Mounir Laggoune
CEO of Finary
Mounir Laggoune
CEO of Finary
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November 4, 2021

Predicting the future with Monte Carlo

Inspired by wealth management, our new Monte Carlo simulation allows you to plan the future trajectory of your assets.

Finary's mission is to democratize tailor-made management through technology. To do this, we were inspired by the best: wealth management. Only accessible to the most fortunate (Benjamin Durand spoke about it during the First Finary Talk), this high-end management allows you to plan your future in the best possible way.

Monte Carlo simulation is one of the tools most used by these wealth managers. In particular, they use it to build tailor-made allowances or to make back-testing strategies. Complex and difficult to implement for individual investors, it was previously reserved for an elite.

Today, we are making this simulation accessible to everyone. Co-developed with experts who have worked on these models for large fortunes at Goldman Sachs & Barclays, it will allow all Finary users to better anticipate the future. Raising the curtain on a real world premiere made in Finary.

The Monte Carlo simulation

The principality of Monaco has become world famous for its casinos, its mild fiscal climate and its F1 Grand Prix. Inspired by games of chance, Monte Carlo is in fact a probabilistic method: it consists in simulating thousands of scenarios, then combining them in order to extract general trends. Used in many areas, it is very popular with wealth managers.

The Monte Carlo simulation

The algorithm uses the historical performance of asset classes to launch 5000 successive scenarios. The repetition of these random simulations makes it possible to obtain a statistically reliable result. The distribution obtained makes it possible to create a confidence interval within which the investor can project himself in order to plan for the future.

This method is much more reliable than using average performance by asset class. If you apply an arbitrary return to an asset (ex: 8% /year for shares), it can only increase. Its growth will end up being exponential. This is where the Monte Carlo magic happens: simulation allows you to have negative performances, which is obviously much more realistic!

Are you lost? Let's take a concrete example with a subject that we are all passionate about: the weather. We want to analyze the weather of a city over 100 consecutive days. The weather can be nice, cloudy, or rainy. Now let's compare a simulation based on averages with Monte Carlo:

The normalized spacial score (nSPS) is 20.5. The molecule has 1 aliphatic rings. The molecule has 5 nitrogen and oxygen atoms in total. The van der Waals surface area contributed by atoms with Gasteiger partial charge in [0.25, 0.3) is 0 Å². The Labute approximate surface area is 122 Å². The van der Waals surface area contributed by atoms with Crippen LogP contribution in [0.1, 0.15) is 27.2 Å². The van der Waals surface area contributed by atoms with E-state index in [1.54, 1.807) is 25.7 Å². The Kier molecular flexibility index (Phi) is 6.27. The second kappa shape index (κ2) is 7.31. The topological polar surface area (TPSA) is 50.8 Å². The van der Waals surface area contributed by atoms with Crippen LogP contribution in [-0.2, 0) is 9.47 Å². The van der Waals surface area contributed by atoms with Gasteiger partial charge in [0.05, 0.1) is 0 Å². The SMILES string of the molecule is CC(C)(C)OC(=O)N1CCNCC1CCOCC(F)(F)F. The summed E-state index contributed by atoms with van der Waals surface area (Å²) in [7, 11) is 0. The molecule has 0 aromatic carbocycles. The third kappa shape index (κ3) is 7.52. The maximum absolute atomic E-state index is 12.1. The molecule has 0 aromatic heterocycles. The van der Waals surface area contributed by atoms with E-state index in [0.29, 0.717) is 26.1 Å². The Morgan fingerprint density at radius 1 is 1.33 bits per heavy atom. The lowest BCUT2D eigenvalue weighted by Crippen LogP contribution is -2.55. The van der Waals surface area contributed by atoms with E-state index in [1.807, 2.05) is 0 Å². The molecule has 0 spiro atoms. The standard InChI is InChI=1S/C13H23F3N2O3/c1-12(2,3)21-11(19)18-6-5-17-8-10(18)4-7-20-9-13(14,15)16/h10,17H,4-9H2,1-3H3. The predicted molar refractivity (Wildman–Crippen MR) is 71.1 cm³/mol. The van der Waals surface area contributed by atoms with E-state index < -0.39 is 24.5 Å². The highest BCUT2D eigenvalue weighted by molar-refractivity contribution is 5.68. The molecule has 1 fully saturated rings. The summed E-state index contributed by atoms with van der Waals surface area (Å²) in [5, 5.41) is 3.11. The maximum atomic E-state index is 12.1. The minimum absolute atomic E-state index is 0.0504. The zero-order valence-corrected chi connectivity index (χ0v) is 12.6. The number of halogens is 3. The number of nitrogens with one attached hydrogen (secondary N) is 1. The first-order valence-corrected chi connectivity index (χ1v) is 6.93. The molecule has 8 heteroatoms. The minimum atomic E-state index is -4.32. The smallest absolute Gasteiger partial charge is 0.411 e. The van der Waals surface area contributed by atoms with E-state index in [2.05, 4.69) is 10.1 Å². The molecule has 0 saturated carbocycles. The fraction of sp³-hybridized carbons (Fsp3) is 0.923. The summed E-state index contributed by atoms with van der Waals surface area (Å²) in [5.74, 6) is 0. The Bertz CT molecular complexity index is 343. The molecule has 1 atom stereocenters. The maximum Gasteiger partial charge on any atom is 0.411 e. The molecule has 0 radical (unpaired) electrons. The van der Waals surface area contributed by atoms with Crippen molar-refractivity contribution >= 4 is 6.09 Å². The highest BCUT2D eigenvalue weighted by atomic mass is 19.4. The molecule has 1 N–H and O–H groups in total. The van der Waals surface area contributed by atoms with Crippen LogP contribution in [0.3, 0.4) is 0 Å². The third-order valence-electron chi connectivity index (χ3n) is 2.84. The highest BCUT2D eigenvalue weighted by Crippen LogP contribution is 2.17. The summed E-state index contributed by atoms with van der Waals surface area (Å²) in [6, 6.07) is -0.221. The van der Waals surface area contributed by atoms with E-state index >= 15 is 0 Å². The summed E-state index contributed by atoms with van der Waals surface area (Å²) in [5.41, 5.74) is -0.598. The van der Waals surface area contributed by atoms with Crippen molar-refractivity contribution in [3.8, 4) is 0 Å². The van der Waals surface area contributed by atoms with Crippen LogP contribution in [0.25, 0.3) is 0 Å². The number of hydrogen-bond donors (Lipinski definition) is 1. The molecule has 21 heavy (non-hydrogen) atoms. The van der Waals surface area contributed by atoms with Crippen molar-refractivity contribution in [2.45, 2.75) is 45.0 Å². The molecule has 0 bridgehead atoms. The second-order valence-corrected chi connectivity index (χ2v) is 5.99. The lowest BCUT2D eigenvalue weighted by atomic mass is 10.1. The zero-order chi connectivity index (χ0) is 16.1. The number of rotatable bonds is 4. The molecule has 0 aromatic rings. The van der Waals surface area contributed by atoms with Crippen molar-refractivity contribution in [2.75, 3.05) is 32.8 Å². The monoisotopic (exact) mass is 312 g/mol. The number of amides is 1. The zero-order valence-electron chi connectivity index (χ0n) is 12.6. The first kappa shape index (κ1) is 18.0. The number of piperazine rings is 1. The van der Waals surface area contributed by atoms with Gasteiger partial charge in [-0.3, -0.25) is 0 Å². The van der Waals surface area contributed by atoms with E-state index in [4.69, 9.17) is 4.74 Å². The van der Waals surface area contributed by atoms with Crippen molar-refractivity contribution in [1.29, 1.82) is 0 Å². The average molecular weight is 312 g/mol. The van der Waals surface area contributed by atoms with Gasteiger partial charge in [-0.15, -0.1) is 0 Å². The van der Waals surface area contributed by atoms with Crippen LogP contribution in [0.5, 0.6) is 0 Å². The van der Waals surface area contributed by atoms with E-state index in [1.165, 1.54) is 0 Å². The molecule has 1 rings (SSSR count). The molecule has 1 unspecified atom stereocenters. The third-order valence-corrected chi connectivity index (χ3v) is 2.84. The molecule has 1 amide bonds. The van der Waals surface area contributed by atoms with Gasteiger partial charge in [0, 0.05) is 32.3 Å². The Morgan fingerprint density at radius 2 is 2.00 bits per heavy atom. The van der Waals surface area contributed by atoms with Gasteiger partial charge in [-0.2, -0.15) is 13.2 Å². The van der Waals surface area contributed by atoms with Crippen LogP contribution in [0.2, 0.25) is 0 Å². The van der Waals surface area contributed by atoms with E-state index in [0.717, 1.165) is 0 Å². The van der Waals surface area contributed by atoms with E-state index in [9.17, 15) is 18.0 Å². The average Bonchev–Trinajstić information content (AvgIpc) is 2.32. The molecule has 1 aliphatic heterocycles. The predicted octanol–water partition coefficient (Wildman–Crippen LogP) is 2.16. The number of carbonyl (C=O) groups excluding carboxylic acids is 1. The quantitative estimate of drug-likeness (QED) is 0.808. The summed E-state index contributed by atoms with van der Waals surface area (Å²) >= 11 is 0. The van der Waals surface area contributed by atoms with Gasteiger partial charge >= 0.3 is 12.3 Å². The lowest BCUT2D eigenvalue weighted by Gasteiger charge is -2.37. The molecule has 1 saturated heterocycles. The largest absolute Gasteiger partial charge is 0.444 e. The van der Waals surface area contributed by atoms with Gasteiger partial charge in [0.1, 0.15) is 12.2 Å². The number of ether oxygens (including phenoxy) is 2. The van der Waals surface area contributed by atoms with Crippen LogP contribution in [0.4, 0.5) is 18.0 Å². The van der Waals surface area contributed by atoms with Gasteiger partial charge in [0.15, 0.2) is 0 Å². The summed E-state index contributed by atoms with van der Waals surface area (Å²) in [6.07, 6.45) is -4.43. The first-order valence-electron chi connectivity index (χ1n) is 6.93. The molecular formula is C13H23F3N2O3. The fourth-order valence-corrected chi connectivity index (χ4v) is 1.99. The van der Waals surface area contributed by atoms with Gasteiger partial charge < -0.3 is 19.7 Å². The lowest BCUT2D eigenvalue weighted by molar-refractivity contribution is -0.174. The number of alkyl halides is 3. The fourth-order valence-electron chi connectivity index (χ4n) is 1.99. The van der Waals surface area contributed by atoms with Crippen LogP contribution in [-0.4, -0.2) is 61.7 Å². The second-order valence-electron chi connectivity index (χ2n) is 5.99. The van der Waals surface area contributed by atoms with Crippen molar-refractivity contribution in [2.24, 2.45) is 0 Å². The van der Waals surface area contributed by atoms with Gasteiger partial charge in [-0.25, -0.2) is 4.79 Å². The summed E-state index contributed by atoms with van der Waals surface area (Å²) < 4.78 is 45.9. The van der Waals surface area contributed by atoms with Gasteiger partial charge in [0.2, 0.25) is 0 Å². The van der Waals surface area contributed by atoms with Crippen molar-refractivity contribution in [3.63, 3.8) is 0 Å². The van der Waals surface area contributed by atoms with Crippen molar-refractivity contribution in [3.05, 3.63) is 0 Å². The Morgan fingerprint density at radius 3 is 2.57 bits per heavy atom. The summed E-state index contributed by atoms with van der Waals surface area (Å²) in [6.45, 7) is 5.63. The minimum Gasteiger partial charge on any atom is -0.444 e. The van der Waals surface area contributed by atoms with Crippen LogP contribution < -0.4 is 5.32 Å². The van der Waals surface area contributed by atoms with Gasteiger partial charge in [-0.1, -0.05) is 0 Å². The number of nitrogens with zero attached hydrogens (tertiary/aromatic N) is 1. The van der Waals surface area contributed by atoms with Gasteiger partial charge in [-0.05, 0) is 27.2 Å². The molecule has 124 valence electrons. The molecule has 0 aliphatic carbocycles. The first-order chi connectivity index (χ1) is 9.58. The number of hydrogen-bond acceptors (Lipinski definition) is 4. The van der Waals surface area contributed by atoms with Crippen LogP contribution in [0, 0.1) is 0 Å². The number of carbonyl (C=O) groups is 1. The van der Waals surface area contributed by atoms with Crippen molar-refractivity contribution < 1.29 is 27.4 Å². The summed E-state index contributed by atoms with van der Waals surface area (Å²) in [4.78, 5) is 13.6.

• Simulation with averages : taking the average of all days, we would find a mixed result: it is “generally” cloudy.
  • Monte Carlo simulation: by analyzing the distribution, we can give much more granular information. In the worst case, there will be 50 days of sunshine per year, and 100 in the best case.

In order to provide you with a simulation that is as accurate as it is useful, we went a long way! In a classic Monte Carlo, the results are sampled using a Normal (or Gausian) law. However, this distribution has limits: it has a tendency to override scenarios located at the extremes (called Tails in English). Again, this approach is far removed from reality. It is quite likely that extreme scenarios will occur en masse (crises or record years).

Finary uses copula functions to produce a more realistic distribution

In order to get around this limitation, Finary uses modeling based on Copula functions. The use of more sophisticated functions makes it possible to represent asset classes and their performances in a manner with fewer constraints. One of the most important benefits is a better modeling of extreme events (crises or good years), and therefore to build more realistic distributions.

From theory to practice

Now that we've talked about the main principles used, let's move on to practice. In order to carry out your simulation, Finary will Divide your assets into large asset classes : shares, bonds, liquidity, physical real estate, physical real estate, SCPI, precious metals, crypto. We ignore other assets and startups. In the long run, we will treat your assets in an even more granular way by differentiating between types of shares (developed markets, emerging markets) or even types of bonds.